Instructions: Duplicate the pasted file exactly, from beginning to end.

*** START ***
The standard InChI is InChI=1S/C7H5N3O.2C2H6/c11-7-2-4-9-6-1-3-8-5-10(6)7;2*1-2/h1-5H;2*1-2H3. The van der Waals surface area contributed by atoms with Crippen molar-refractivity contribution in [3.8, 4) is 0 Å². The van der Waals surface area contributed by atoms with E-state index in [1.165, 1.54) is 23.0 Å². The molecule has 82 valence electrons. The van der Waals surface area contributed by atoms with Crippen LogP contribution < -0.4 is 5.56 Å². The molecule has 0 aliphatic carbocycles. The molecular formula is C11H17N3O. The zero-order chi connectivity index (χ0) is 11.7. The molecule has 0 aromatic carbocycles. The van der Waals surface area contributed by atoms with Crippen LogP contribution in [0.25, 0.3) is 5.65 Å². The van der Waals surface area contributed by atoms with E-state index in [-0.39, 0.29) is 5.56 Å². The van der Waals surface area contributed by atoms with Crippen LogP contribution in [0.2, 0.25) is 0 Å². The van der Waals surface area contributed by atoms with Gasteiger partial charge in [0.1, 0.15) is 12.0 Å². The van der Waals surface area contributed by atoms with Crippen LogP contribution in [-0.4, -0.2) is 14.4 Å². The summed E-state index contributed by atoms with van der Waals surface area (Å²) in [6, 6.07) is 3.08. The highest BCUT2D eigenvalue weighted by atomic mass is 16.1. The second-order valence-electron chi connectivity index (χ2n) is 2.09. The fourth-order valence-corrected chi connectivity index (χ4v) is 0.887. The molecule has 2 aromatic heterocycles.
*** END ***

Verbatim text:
The standard InChI is InChI=1S/C7H5N3O.2C2H6/c11-7-2-4-9-6-1-3-8-5-10(6)7;2*1-2/h1-5H;2*1-2H3. The van der Waals surface area contributed by atoms with Crippen molar-refractivity contribution in [3.8, 4) is 0 Å². The van der Waals surface area contributed by atoms with E-state index in [1.165, 1.54) is 23.0 Å². The molecule has 82 valence electrons. The van der Waals surface area contributed by atoms with Crippen LogP contribution < -0.4 is 5.56 Å². The molecule has 0 aliphatic carbocycles. The molecular formula is C11H17N3O. The zero-order chi connectivity index (χ0) is 11.7. The molecule has 0 aromatic carbocycles. The van der Waals surface area contributed by atoms with Crippen LogP contribution in [0.25, 0.3) is 5.65 Å². The van der Waals surface area contributed by atoms with E-state index in [-0.39, 0.29) is 5.56 Å². The van der Waals surface area contributed by atoms with Crippen LogP contribution in [0.2, 0.25) is 0 Å². The van der Waals surface area contributed by atoms with Gasteiger partial charge in [0.1, 0.15) is 12.0 Å². The van der Waals surface area contributed by atoms with Crippen LogP contribution in [-0.4, -0.2) is 14.4 Å². The summed E-state index contributed by atoms with van der Waals surface area (Å²) in [6, 6.07) is 3.08. The highest BCUT2D eigenvalue weighted by atomic mass is 16.1. The second-order valence-electron chi connectivity index (χ2n) is 2.09. The fourth-order valence-corrected chi connectivity index (χ4v) is 0.887. The molecule has 2 aromatic heterocycles.